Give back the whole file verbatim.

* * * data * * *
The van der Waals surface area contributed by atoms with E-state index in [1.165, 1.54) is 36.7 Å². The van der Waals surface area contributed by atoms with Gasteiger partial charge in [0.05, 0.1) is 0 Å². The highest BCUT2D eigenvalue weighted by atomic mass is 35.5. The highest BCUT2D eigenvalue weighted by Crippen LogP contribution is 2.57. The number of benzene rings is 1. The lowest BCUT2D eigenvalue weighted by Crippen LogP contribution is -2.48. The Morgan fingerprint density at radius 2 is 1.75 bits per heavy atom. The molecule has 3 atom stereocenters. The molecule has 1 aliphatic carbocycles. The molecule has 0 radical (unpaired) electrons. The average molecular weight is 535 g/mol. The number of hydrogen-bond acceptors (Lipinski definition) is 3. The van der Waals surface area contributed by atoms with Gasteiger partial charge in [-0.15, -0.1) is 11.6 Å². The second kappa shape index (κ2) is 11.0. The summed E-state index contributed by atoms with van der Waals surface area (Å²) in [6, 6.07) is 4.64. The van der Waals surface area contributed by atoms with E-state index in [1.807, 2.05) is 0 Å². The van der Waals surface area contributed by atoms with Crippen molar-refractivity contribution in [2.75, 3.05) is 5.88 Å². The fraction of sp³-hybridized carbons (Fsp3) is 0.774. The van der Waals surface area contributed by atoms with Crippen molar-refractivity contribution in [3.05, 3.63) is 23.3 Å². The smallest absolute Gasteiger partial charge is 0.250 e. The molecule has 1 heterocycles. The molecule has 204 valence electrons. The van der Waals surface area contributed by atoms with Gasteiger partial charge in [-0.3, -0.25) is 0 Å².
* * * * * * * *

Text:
The van der Waals surface area contributed by atoms with E-state index in [1.165, 1.54) is 36.7 Å². The van der Waals surface area contributed by atoms with Gasteiger partial charge in [0.05, 0.1) is 0 Å². The highest BCUT2D eigenvalue weighted by atomic mass is 35.5. The highest BCUT2D eigenvalue weighted by Crippen LogP contribution is 2.57. The number of benzene rings is 1. The lowest BCUT2D eigenvalue weighted by Crippen LogP contribution is -2.48. The Morgan fingerprint density at radius 2 is 1.75 bits per heavy atom. The molecule has 3 atom stereocenters. The molecule has 1 aliphatic carbocycles. The molecule has 0 radical (unpaired) electrons. The average molecular weight is 535 g/mol. The number of hydrogen-bond acceptors (Lipinski definition) is 3. The van der Waals surface area contributed by atoms with Gasteiger partial charge in [-0.15, -0.1) is 11.6 Å². The second kappa shape index (κ2) is 11.0. The summed E-state index contributed by atoms with van der Waals surface area (Å²) in [6, 6.07) is 4.64. The van der Waals surface area contributed by atoms with E-state index in [1.807, 2.05) is 0 Å². The van der Waals surface area contributed by atoms with Crippen molar-refractivity contribution in [2.75, 3.05) is 5.88 Å². The fraction of sp³-hybridized carbons (Fsp3) is 0.774. The van der Waals surface area contributed by atoms with Crippen molar-refractivity contribution in [3.05, 3.63) is 23.3 Å². The smallest absolute Gasteiger partial charge is 0.250 e. The molecule has 1 heterocycles. The molecule has 204 valence electrons. The van der Waals surface area contributed by atoms with Gasteiger partial charge in [-0.3, -0.25) is 0 Å².